nichepoetryandprose

poetry and prose about place

Posts Tagged ‘tea

Pineapple Weed (Matricaria matricarioides (Less.) Porter.)

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I bear weeds no ill-will.  When I pull them in my garden, I am just helping my vegetables to get an edge in the great competition.  Also, as you now know, I consider many ‘weeds’ to be edible and delicious.  But, in one case, I cheerfully stomp on the weeds and consider the benefits to outweigh the sorrow.

When I went to meetings at our provincial Department of Agriculture, Aquaculture and Fisheries, I had to follow a wide path of concrete slabs to get to the door of the building.  In the cracks between the slabs grew a small, rather pretty weed.  I loved to step on this weed, or pick it, to smell its fragrance.   The weed is Pineapple Weed and, crushed, it smells just like pineapple.  Its scent is also reminiscent of Garden-camomile, or Hay-scented Fern.

Pineapple Weed grows along roadsides and in waste places, wherever the soil is disturbed and competition from other plants is low.  It is an inconspicuous cousin of Garden-camomile (Anthemis nobilis L.) and looks a little like Camomile except the flowers have no white ray-florets.  The leaves of Pineapple Weed are very finely divided and feather-like.

The generic name Matricaria comes from the Latin word matrix, meaning ‘womb’, a tribute to its reputed medicinal properties.  The specific name matricarioides means ‘like Matricaria’ since it was originally considered to be another species.

My husband tells me, as a child, he used plants of Pineapple Weed as miniature trees when he played with his Dinky cars!

To make a pale yellow, pineapple-scented tea, steep the fresh or dried flowers of Pineapple Weed in hot water.

Warning:
1. never eat any plant if you are not absolutely certain of the identification;
2. never eat any plant if you have personal sensitivities, including allergies, to certain plants or their derivatives;
3. never eat any plant unless you have checked several sources to verify the edibility of the plant.

 

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Matricaria

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two in the morning

and the canister of Camomile

yawns empty

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crush Matricaria

steep a sprinkle of flowers

in water, tea the color

of straw

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surround of pineapple

hay-scented fern

sleep

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©  Jane Tims  2012

Sweet-fern (Comptonia peregrina (L.) Coult.)

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Last weekend, we went on a short hike to the lake to collect some dried Sweet-fern, with the goal of making Sweet-fern sun tea.  To make the tea, fresh or dry leaves of Sweet-fern are steeped in a jar in the sun for three hours.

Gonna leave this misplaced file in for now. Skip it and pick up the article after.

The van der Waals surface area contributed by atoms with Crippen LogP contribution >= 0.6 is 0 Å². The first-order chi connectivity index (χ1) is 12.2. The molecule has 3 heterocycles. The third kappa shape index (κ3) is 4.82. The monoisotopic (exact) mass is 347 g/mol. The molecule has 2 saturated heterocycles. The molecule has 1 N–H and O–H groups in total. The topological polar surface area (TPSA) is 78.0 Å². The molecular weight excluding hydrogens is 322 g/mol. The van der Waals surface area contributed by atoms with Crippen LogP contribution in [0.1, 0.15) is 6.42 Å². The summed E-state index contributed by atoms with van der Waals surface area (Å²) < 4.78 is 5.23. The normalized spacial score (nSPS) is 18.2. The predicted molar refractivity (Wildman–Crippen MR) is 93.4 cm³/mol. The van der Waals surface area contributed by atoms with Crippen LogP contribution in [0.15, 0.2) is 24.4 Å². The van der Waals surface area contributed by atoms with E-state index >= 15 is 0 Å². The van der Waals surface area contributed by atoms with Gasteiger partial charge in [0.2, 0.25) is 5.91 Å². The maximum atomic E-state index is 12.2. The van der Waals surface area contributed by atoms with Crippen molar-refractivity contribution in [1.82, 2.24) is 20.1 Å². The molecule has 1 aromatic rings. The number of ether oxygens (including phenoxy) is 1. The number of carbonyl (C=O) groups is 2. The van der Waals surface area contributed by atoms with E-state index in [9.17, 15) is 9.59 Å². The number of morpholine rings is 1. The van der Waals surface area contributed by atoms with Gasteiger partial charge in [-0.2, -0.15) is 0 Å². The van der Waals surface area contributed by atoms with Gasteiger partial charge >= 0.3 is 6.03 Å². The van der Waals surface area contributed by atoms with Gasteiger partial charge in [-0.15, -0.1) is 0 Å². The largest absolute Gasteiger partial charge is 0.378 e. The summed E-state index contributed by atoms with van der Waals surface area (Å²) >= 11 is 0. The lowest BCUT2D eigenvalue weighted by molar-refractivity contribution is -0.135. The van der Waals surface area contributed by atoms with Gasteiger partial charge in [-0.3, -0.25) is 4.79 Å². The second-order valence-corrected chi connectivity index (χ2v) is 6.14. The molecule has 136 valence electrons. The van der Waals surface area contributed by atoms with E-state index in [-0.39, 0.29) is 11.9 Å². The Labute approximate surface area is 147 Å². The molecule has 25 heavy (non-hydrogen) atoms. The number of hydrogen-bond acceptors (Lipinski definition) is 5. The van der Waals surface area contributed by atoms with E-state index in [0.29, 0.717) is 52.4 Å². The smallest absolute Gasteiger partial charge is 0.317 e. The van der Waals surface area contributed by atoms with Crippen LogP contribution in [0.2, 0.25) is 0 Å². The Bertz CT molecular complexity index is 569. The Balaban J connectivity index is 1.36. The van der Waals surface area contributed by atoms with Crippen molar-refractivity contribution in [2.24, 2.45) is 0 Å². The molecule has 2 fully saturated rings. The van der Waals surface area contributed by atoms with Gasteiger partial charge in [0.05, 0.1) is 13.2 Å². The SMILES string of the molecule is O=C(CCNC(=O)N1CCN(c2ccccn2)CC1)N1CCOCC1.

Unfortunately, the wind was too cold to allow the spring sun to warm the jar.  So I collected the dry leaves and, on Sunday afternoon, I enjoyed a cup of fragrant Sweet-fern tea, made the usual way, steeped in boiling water.

Later in the spring or summer, I’ll be trying the sun tea method again.

Sweet-fern(Comptonia peregrina (L.) Coult.) is a small rounded shrub with fernlike green leaves found in dry rocky waste areas, clearings or pastures.  The leaves are simple and alternate, long, narrow and deeply lobed.  The shrub sometimes grows as a weed in blueberry fields.

Sweet-fern is called Comptonie voyageus in French, since peregrina means traveller. The generic name is after Henry Compton, a 17th century Bishop of London who was a patron of botany.

The fruit is a green burr enclosing 1-4 nutlets.  These can be harvested in June or July while still tender.

Sweet-fern is a member of the Sweet Gale family.  The plant is very fragrant, particularly when crushed, due to glands on the leaves and twigs.  The tea made from the leaves is also fragrant.  To make the tea, use 1 tsp dried or 2 tsp fresh leaves per cup of water.  Remember, to always be absolutely certain of the identification before you try eating or drinking anything in the wild.

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Directions for Sweet-fern sun tea

8 tsp of fresh chopped leaves

1 quart of clean fresh cold water in a jar

cap and place in sun three hours until water is dark

strain and serve

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Sweet-fern sun tea

Comptonia peregrina (L.) Coult.

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to quench the thirst of a traveller

and reward a hike too far

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steep sweet-fern

in the solar flare

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gives up fragrance to air

and to water in a sun-drenched jar

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Warning:
1. never eat any plant if you are not absolutely certain of the identification;
2. never eat any plant if you have personal sensitivities, including allergies, to certain plants or their derivatives;
3. never eat any plant unless you have checked several sources to verify the edibility of the plant.
 
© Jane Tims  2012

Written by jane tims

April 28, 2012 at 6:52 am

keeping warm

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After some variable weather over the last weeks, the cold has arrived.